©2011 by Barbara L. Kass


The presence of peace

July 16, 2011

World peace is possible. Just do things my way.

Frequently, I make the mistake of listening to the news. I occasionally read the news magazines.

Neither is full of sunshine.

Both are overflowing with violence towards ourselves.

My limited scientific knowledge of how we are all interconnected speaks to the truth that we are One. When we attack and harm another, we are essentially waging war against ourselves. If I commit an act of violence against another person, it is my own internal angst that makes me lash out. Something has disturbed my sense of peace and well-being. Self-defense and sociopathy aside, it is the fundamental lack of peace within each one of us that is a prime motivator to violence against ourselves.

I test this constantly. Anytime I feel anger and a desire to lash out at another, I find it is rooted in fear, a disruption of my internal sense of peace. As I listen to the news and hear about the inability of people to resolve their problems without harming another, I feel scared, helpless, and alone.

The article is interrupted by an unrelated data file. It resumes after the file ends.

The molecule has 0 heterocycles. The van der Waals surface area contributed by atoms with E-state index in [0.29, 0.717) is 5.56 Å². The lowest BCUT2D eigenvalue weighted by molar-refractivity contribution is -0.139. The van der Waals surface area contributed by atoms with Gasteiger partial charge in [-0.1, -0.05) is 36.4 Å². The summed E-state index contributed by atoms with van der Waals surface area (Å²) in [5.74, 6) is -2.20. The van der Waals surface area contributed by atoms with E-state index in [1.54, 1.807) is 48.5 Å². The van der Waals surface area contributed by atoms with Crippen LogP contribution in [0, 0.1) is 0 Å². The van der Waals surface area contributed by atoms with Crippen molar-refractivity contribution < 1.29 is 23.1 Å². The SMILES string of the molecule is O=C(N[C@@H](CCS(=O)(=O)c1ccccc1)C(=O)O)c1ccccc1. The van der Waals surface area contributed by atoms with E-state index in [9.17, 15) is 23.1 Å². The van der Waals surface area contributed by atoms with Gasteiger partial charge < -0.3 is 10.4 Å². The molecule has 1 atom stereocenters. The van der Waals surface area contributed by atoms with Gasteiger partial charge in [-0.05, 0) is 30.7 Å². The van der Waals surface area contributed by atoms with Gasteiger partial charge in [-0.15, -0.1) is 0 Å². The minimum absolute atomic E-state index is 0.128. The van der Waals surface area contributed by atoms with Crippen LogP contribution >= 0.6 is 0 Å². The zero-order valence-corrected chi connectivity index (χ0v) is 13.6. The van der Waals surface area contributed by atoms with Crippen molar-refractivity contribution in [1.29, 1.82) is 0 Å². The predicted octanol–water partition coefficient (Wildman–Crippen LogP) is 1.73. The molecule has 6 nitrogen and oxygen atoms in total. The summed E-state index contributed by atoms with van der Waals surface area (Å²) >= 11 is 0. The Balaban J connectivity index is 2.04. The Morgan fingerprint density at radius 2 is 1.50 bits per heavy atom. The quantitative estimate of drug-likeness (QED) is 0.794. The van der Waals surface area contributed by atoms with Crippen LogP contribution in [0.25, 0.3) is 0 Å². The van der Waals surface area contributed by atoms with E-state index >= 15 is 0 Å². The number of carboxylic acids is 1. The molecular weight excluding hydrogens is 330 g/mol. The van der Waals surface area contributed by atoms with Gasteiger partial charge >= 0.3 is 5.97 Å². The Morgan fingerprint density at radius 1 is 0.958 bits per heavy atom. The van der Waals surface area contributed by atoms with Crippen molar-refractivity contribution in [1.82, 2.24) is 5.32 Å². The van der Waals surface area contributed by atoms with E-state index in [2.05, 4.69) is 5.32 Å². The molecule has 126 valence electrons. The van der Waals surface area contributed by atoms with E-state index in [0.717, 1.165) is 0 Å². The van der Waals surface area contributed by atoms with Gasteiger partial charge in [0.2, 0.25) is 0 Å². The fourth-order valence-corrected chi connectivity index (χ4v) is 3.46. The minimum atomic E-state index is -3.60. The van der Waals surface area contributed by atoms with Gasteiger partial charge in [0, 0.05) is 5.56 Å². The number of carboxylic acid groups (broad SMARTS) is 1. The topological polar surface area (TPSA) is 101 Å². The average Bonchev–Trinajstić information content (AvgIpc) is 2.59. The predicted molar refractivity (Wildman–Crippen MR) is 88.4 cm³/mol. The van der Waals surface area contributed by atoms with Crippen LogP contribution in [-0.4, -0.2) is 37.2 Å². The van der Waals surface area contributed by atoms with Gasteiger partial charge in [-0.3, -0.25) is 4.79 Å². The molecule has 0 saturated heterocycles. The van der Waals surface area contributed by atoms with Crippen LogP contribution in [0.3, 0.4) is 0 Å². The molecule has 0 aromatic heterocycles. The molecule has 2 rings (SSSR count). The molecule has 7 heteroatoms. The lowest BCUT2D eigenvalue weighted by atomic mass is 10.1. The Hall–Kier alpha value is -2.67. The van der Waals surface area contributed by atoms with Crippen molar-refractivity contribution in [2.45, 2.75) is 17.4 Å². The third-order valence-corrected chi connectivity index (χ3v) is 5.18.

I wonder: What if each person found their peace within themselves? If we stay centered in our peace, perhaps we would lose our fear. In its place would be trust in oneself and the greater One that we are all motivated from our sense of personal peace. Of course, that fantasy fills me with peace. The problem is that it relies upon the actions of others. It is dependent upon how others are in the world, not how I am in the world. The real test is whether I can maintain my peace even within the greatest of fears. My honest self-assessment acknowledges that I would commit violence to defend the lives of myself and those I love. That includes fighting for food, water, shelter, and safety (first and second in Maslow’s Hierarchy of Needs). And when I think about our world situation, I get the feeling that our violent behavior is born because we don’t feel safe. We want to assure ourselves that we will have enough food and water. There are people who will put up with atrocious acts committed against them just so they can maintain their food and water supply.

The reality is that there is enough food and water in the world to take care of everyone. That we misuse our water supply and grow food to capitalize wealth is our shame.

We created the games and rules of societal living. We created the system of money and wealth. We created the root of our fear.

Maybe it is time to create something else.

©2011 by Barbara L. Kass

Poverty consciousness

April 1, 2010

If you want to end poverty, you need to transcend the consciousness that creates poverty, the one that says: there is not enough for everyone or the one that says “I must have more than my fair share” as well as the one that says “I must have less than my fair share.”

Poverty consciousness plays on both sides of those who have enough and those who do not.